If I ran into an Under Armour executive on the street tomorrow, I’d offer a solemn handshake and a slow, meaningful nod of the head – the sort of gesture you convey when consoling someone who has experienced a loss or hardship and there’s nothing you can do to make it better.
Under Armour is indeed experiencing hardship and one not many other brands can relate to. Its perception of being impeccable performance gear, the very essence of who they are as an athletic brand, is being questioned on a global scale.
As Olympic viewers undoubtedly know, things aren’t going so well for the U.S. Speedskating team in Sochi. Fitted with custom-made Under Armour suits touted to be the fastest speedskating suits ever made, the team has earned zero medals. Murmurs around the ice rink name the suits as the problem. Those murmurs quickly turned into international news coverage and now Under Armour is facing an attack on its quality – and quality is what the brand hangs its hat on.
Sadly, it’s quite likely no one will know if the suits really did make the speedskaters slower or if it was a myriad of other factors. Some experts say that likely even the fleeting doubt in an athlete’s mind could wreak enough psychological havoc to impact performance. Regardless, both U.S. Speedskating and Under Armour need to conduct a bit of damage control.
Under Armour is, so far, handling things well on the PR front. The company is standing by the suit’s design while not being overly defensive. Under Armour has two stakeholder groups it should address in this scenario – its customers and its athletic partners, like U.S. Speedskating. For its customers, the best thing Under Armour can do is to keep doing what it’s done for years – provide a reliably high-quality product.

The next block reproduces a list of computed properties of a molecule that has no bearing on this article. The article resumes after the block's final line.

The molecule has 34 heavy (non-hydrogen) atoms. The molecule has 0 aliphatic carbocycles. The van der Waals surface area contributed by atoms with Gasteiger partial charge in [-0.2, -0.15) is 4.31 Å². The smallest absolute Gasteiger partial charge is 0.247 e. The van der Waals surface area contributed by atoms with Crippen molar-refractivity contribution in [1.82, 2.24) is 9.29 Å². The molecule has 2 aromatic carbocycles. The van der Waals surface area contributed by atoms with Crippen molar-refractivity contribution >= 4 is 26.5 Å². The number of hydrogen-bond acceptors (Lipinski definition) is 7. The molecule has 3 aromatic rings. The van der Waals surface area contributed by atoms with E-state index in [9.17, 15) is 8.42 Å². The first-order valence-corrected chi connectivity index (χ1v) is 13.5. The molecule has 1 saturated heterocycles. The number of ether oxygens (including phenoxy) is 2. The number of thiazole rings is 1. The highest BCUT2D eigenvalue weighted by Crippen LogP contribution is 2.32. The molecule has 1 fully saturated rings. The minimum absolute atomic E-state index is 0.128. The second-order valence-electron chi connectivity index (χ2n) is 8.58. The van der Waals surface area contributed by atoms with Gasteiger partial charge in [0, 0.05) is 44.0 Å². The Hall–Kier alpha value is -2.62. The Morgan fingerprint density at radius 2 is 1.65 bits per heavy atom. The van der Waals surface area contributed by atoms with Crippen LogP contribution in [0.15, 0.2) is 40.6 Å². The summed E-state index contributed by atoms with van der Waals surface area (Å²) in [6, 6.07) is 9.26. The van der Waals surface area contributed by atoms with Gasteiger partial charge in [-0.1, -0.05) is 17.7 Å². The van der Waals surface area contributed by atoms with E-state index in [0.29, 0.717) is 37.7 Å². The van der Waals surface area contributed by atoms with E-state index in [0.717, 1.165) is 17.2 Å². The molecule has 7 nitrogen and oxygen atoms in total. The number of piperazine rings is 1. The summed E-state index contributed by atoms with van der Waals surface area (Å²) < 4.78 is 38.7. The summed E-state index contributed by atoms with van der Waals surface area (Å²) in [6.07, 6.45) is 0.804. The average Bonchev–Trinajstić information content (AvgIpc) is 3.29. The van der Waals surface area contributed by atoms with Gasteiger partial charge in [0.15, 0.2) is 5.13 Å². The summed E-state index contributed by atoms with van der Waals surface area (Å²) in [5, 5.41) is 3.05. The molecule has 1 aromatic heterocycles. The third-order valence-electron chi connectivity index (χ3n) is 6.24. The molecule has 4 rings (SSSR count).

Under Armour’s partners will need more direct attention – the brand should be an open book and divulge all research and development information that could help assure U.S. Speedskating (and any other inquiring professional athletic partners) that it did everything within the athletes’ best interests. If there were any hiccups in the production of these suits, they need to own up to those as well. Open, honest and private dialogue – one-on-one with its partners – will help repair relationships with this key stakeholder group.
U.S. Speedskating has a different battle to embark upon – one with its sponsors. Although no official word has been put out by the organization or athletes themselves, it’s unusual for an athletic organization to vilify a major supporter. Unless they jump to Under Armour’s defense, their silence may rub other sponsors the wrong way. No one wants to donate hundreds of thousands of dollars in sponsorships only to have their name dragged through the mud. These concerns should be addressed in the same open, honest and private dialogue part of its conversations with Under Armour post Olympics.
Luckily for both the outfitters and the skaters, Americans will likely forget all about the Olympics in a few months. But I wouldn’t be surprised if some headlines for the 2018 Olympic Games read a bit like coverage of a red carpet event – “Who are they wearing?”